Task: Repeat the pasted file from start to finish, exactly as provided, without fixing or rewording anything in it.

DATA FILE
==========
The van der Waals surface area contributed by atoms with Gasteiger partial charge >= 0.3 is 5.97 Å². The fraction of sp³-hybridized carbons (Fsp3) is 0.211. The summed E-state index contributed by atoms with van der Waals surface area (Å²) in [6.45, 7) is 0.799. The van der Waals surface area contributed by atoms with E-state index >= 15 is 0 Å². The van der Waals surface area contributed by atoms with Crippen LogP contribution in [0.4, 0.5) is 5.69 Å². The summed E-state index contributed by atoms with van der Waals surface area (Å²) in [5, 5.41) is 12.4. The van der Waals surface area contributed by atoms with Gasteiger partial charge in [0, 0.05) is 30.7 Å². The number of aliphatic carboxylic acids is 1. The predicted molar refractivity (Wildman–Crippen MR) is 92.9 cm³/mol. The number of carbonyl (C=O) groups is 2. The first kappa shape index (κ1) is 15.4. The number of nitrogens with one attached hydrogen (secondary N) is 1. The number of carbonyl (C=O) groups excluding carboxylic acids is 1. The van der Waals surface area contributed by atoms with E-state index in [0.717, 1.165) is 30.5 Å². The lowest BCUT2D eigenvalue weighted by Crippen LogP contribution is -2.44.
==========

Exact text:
The van der Waals surface area contributed by atoms with Gasteiger partial charge >= 0.3 is 5.97 Å². The fraction of sp³-hybridized carbons (Fsp3) is 0.211. The summed E-state index contributed by atoms with van der Waals surface area (Å²) in [6.45, 7) is 0.799. The van der Waals surface area contributed by atoms with E-state index >= 15 is 0 Å². The van der Waals surface area contributed by atoms with Crippen LogP contribution in [0.4, 0.5) is 5.69 Å². The summed E-state index contributed by atoms with van der Waals surface area (Å²) in [5, 5.41) is 12.4. The van der Waals surface area contributed by atoms with Gasteiger partial charge in [0, 0.05) is 30.7 Å². The number of aliphatic carboxylic acids is 1. The predicted molar refractivity (Wildman–Crippen MR) is 92.9 cm³/mol. The number of carbonyl (C=O) groups is 2. The first kappa shape index (κ1) is 15.4. The number of nitrogens with one attached hydrogen (secondary N) is 1. The number of carbonyl (C=O) groups excluding carboxylic acids is 1. The van der Waals surface area contributed by atoms with E-state index in [0.717, 1.165) is 30.5 Å². The lowest BCUT2D eigenvalue weighted by Crippen LogP contribution is -2.44.